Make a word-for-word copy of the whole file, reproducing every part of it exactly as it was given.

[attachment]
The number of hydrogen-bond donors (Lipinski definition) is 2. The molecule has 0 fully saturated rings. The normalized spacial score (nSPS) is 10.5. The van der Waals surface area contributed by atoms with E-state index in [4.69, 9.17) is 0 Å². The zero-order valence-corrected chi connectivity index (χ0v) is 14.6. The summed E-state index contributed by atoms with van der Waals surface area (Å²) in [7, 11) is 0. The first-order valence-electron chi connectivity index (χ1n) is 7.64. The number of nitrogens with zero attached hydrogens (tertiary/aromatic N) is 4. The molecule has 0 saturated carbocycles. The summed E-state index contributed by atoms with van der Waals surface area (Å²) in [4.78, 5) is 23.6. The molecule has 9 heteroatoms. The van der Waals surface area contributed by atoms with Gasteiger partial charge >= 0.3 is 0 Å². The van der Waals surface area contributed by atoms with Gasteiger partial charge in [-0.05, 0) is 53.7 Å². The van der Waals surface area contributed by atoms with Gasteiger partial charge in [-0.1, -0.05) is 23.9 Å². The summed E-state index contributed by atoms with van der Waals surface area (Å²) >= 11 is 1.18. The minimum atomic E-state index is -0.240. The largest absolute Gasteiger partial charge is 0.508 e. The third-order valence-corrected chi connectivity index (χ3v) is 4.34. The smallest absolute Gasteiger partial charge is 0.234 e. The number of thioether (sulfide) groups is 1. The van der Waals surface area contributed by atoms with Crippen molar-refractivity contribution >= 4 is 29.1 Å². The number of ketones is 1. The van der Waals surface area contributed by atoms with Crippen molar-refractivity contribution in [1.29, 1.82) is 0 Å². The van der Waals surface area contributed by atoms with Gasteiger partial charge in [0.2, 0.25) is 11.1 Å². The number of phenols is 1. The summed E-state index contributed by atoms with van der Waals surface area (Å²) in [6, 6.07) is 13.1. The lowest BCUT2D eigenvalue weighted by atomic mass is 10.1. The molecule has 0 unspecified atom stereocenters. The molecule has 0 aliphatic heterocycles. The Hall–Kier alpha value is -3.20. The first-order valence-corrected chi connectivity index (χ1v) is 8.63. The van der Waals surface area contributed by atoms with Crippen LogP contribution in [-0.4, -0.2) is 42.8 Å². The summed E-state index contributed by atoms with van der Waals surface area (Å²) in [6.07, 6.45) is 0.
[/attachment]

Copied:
The number of hydrogen-bond donors (Lipinski definition) is 2. The molecule has 0 fully saturated rings. The normalized spacial score (nSPS) is 10.5. The van der Waals surface area contributed by atoms with E-state index in [4.69, 9.17) is 0 Å². The zero-order valence-corrected chi connectivity index (χ0v) is 14.6. The summed E-state index contributed by atoms with van der Waals surface area (Å²) in [7, 11) is 0. The first-order valence-electron chi connectivity index (χ1n) is 7.64. The number of nitrogens with zero attached hydrogens (tertiary/aromatic N) is 4. The molecule has 0 saturated carbocycles. The summed E-state index contributed by atoms with van der Waals surface area (Å²) in [4.78, 5) is 23.6. The molecule has 9 heteroatoms. The van der Waals surface area contributed by atoms with Gasteiger partial charge >= 0.3 is 0 Å². The van der Waals surface area contributed by atoms with Gasteiger partial charge in [-0.05, 0) is 53.7 Å². The van der Waals surface area contributed by atoms with Gasteiger partial charge in [-0.1, -0.05) is 23.9 Å². The summed E-state index contributed by atoms with van der Waals surface area (Å²) >= 11 is 1.18. The minimum atomic E-state index is -0.240. The largest absolute Gasteiger partial charge is 0.508 e. The third-order valence-corrected chi connectivity index (χ3v) is 4.34. The smallest absolute Gasteiger partial charge is 0.234 e. The number of thioether (sulfide) groups is 1. The van der Waals surface area contributed by atoms with Crippen molar-refractivity contribution >= 4 is 29.1 Å². The number of ketones is 1. The van der Waals surface area contributed by atoms with Crippen molar-refractivity contribution in [1.29, 1.82) is 0 Å². The van der Waals surface area contributed by atoms with Gasteiger partial charge in [0.2, 0.25) is 11.1 Å². The number of phenols is 1. The summed E-state index contributed by atoms with van der Waals surface area (Å²) in [6, 6.07) is 13.1. The lowest BCUT2D eigenvalue weighted by atomic mass is 10.1. The molecule has 0 unspecified atom stereocenters. The molecule has 0 aliphatic heterocycles. The Hall–Kier alpha value is -3.20. The first-order valence-corrected chi connectivity index (χ1v) is 8.63. The van der Waals surface area contributed by atoms with Crippen LogP contribution in [-0.4, -0.2) is 42.8 Å². The summed E-state index contributed by atoms with van der Waals surface area (Å²) in [6.07, 6.45) is 0.